[0102] Once that is done, the result is effectively creation of a classification of a single "image" 1102 (referred to in FIG. 11 as "I.sub.Combined") that has been classified 1104 with all unique hyponym terms of the collection 1100, and, through the probability combination above, now has a single calculated associated probability for each hyponym term based upon the probabilities of the images in the collection that were classified to that term.

[0103] Once that is done, the process proceeds largely as described previously for an actual single image but using the terms and probabilities for the "image" I.sub.Combined, by creating a subset hierarchical tree for all hypernyms of the hyponyms of I.sub.Combined.

[0104] Then each hypernym of the subset hierarchical tree is scored using a scoring function as described above (Step 1008).

[0105] Once all of the hypernyms of the subset hierarchical tree have been scored, some number "n" of the top hypernyms based directly upon score or based upon exceeding some threshold score value (depending upon the particular implementation) are then filtered (i.e., all other hypernyms are disregarded) (Step 1010).

[0106] Then the top "n" hypernyms are clustered, for the images in the collection 1100, using a similarity algorithm and the user's query (Step 1012).

[0107] Representative example known similarity algorithms suitable for use in this respect include, but are not limited to, a Leacock-Chodorow similarity algorithm (described in C. Leacock & M. Chodorow, "Combining Local Context and WordNet Similarity for Word Sense Identification," Ch. 11, pp. 265-283. MIT Press, Cambridge, Mass. (1998)), a Wu-Palmer similarity algorithm (described in Z. Wu & M. Palmer, "Verb Semantics and Lexical Selection," 32nd Annual Meeting of the Assoc. for Computational Linguistics, pp. 133-138 (1994)), a Resnik similarity algorithm (described in P. Resnik, "Using Information Content to Evaluate Semantic Similarity in a Taxonomy," Int'l Joint Conf. on Artificial Intelligence (IJCAI-95), pp. 448-453, Montreal, Canada (1995)), a Jiang & Conrath similarity algorithm (described in J. Jiang & D. Conrath, "Semantic Similarity Based on Corpus Statistics and Lexical Taxonomy," Proc. of Int'l Conf. Research on Computational Linguistics, Taiwan (1997)), a Lin similarity algorithm (described in D. Lin, "An Information-Theoretic Definition of Similarity," Proc. 15th In'l Conf. on Machine Learning, pp. 296-304, San Francisco, Calif. (1998)), or a Nguyen and Al-Mubaid similarity algorithm (described in H. Al-Mubaid & H. A. Nguyen, "A Cross-Cluster Approach for Measuring Semantic Similarity Between Concepts," IEEE Int'l Conf. on Information Reuse and Integration, pp. 551-556 (2006)). Of course others can be used.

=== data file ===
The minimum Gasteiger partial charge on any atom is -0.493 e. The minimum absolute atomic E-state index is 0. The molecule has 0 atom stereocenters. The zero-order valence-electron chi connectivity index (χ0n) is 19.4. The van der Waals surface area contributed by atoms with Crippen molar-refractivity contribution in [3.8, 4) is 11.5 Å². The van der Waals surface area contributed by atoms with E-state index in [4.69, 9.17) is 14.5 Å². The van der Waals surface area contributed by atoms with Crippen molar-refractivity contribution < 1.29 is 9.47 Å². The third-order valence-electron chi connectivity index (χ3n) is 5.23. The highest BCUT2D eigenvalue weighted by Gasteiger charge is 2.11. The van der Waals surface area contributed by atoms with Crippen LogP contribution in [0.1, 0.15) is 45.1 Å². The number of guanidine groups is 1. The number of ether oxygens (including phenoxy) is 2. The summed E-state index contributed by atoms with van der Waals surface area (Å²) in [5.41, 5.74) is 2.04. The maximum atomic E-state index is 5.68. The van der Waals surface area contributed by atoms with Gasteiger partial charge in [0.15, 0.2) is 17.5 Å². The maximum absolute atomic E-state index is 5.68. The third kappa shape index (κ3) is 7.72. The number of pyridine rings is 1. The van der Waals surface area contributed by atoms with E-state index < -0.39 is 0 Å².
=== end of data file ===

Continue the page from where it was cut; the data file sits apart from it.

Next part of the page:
[0108] Finally, the images in the collection 1100 that are identified based upon the result of the similarity clustering are returned to the user as the response to the query (Step 1014). Optionally, depending upon the particular implementation, the "n" hypernyms can also be provided as part of the query response and/or the individual images making up the response can be processed and those hypernyms (either the top hypernyms or those within a "Goldilocks" range--depending upon the scoring function used) can be returned with each image.

[0109] Having described and illustrated the principles of this application by reference to one or more example embodiments, it should be apparent that the embodiment(s) may be modified in arrangement and detail without departing from the principles disclosed herein and that it is intended that the application be construed as including all such modifications and variations insofar as they come within the spirit and scope of the subject matter disclosed.

* * * * *

File A Patent Application

  • Protect your idea -- Don't let someone else file first. Learn more.

  • 3 Easy Steps -- Complete Form, application Review, and File. See our process.

  • Attorney Review -- Have your application reviewed by a Patent Attorney. See what's included.